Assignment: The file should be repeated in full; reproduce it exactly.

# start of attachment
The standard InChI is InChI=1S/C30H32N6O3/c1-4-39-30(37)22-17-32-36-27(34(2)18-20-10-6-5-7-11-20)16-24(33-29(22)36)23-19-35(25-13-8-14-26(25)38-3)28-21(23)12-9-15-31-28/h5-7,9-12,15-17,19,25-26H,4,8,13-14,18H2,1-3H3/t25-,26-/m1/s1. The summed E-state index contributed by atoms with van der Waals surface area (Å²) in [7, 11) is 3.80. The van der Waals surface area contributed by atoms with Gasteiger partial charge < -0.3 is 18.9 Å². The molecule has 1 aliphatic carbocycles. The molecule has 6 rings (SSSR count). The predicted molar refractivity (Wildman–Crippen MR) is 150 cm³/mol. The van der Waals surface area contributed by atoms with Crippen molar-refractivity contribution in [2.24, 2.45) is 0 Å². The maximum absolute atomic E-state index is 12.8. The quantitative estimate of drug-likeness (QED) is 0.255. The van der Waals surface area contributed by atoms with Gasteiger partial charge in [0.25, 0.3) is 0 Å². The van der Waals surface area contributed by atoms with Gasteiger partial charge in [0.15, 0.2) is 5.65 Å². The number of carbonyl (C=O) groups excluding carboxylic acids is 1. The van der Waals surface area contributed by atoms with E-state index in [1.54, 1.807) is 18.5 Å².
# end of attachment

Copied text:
The standard InChI is InChI=1S/C30H32N6O3/c1-4-39-30(37)22-17-32-36-27(34(2)18-20-10-6-5-7-11-20)16-24(33-29(22)36)23-19-35(25-13-8-14-26(25)38-3)28-21(23)12-9-15-31-28/h5-7,9-12,15-17,19,25-26H,4,8,13-14,18H2,1-3H3/t25-,26-/m1/s1. The summed E-state index contributed by atoms with van der Waals surface area (Å²) in [7, 11) is 3.80. The van der Waals surface area contributed by atoms with Gasteiger partial charge < -0.3 is 18.9 Å². The molecule has 1 aliphatic carbocycles. The molecule has 6 rings (SSSR count). The predicted molar refractivity (Wildman–Crippen MR) is 150 cm³/mol. The van der Waals surface area contributed by atoms with Crippen molar-refractivity contribution in [2.24, 2.45) is 0 Å². The maximum absolute atomic E-state index is 12.8. The quantitative estimate of drug-likeness (QED) is 0.255. The van der Waals surface area contributed by atoms with Gasteiger partial charge in [0.25, 0.3) is 0 Å². The van der Waals surface area contributed by atoms with Gasteiger partial charge in [0.15, 0.2) is 5.65 Å². The number of carbonyl (C=O) groups excluding carboxylic acids is 1. The van der Waals surface area contributed by atoms with E-state index in [1.54, 1.807) is 18.5 Å².